• 11. Design Approach<br />Windows Forms was chosen to facilitate a functional UI with low cost of training and minimal development time.<br />The UI was organized based on the design requirements set forth by the stakeholders.<br />The front-end uses menus to represent the discrete actions required by the application with a global search function for pulling and viewing information on members. <br />An intermediate business layer was developed to enforce business rules and directly invoke data access layer components. <br />
  • 12. Design Approach cont.<br />To prevent unsafe trips to the database with malformed data all user input is validated as focus leaves the control, providing immediate feedback using error providers. <br />Business and database logic are thrown at underlying layers and are handled by the front-end when the user submits the information, and then are presented to the user in a meaningful non-technical format. <br />
  • 13. Code Sample<br />private void checkInButton_Click<br /> (object sender, EventArgs e)<br /> {<br /> try<br /> {<br /> DialogResult dr = CheckCheckIn();<br /> if(dr.Equals(DialogResult.Yes))<br /> {<br /> bl.CheckIn(int.Parse<br /> (isbnTextBox.Text), short.Parse<br /> (copyTextBox.Text));<br /> }<br /> }<br /> catch(LibraryException)<br /> {<br /> errorLabel.Visible = true;<br /> errorLabel.Text= "Item is not checked"+<br /> " out";<br /> }<br />Cont…<br />
  • 14. Switchboard Screen Shot<br />This is the switchboard form. It is the main form of the application and all other forms are accessed through this form.<br />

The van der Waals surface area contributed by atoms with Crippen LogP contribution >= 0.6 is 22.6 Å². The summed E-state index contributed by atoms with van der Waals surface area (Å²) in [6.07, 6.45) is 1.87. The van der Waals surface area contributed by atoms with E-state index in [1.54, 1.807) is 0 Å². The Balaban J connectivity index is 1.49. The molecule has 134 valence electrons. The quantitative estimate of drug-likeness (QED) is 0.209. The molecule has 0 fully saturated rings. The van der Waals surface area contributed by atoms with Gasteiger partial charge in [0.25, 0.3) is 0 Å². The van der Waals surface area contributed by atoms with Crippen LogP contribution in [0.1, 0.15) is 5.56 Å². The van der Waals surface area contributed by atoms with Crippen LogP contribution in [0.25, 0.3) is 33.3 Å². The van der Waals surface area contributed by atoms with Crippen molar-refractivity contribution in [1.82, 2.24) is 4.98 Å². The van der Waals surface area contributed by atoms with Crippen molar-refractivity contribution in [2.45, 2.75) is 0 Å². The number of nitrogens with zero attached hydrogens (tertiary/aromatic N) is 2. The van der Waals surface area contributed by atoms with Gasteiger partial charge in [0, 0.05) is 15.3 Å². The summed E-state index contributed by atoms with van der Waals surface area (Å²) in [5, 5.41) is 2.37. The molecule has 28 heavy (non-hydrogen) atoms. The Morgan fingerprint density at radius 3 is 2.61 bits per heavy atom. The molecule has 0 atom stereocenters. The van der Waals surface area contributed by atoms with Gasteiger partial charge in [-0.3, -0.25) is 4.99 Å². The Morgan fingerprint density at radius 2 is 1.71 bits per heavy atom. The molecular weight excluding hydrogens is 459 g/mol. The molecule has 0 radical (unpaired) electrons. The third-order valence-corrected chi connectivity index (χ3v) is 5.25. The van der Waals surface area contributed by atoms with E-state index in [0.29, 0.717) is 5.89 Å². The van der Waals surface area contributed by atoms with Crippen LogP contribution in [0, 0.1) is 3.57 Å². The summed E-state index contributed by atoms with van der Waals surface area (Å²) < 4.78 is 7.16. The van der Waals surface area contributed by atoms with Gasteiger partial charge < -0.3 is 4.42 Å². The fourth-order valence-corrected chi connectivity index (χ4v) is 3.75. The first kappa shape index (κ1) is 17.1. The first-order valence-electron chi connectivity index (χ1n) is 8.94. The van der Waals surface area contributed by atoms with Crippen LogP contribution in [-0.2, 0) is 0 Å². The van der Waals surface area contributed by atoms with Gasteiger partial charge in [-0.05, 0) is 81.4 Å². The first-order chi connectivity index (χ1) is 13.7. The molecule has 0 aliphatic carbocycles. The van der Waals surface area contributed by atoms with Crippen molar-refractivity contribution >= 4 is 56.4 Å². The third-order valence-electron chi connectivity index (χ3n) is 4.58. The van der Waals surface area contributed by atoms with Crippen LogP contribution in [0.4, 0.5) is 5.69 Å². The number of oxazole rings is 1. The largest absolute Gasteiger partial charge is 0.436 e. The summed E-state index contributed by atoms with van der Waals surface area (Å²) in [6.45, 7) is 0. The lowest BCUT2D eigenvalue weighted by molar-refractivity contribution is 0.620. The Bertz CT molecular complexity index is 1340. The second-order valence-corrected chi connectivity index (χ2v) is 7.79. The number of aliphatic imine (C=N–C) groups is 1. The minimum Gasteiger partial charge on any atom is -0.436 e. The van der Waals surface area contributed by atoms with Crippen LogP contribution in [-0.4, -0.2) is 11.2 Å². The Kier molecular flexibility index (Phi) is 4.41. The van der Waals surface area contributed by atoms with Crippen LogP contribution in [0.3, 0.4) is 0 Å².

• 15. Add Adult Member <br />The Add Adult Member form adds an adult member to the library application’s database. It also has menus to access other forms. It also has a check out button to let the librarian to check out a book using a newly added member.<br />
  • 16. Add Juvenile Member<br />The Add Juvenile Member form add a juvenile member to the library application’s database. In order to add a juvenile member they must have a valid adult sponsor. <br />
  • 17. Member Information<br />The Member Information form allows the user to search for a member by their Member ID. The member’s information is then displayed and the books they have checked out are displayed on the bottom. <br />
  • 18. Check In <br />The Check In form allows the user to check in an item.<br />
  • 19. Checkout<br />The Checkout form allows the user to checkout an item using the member’s id, ISBN and copy numbers.<br />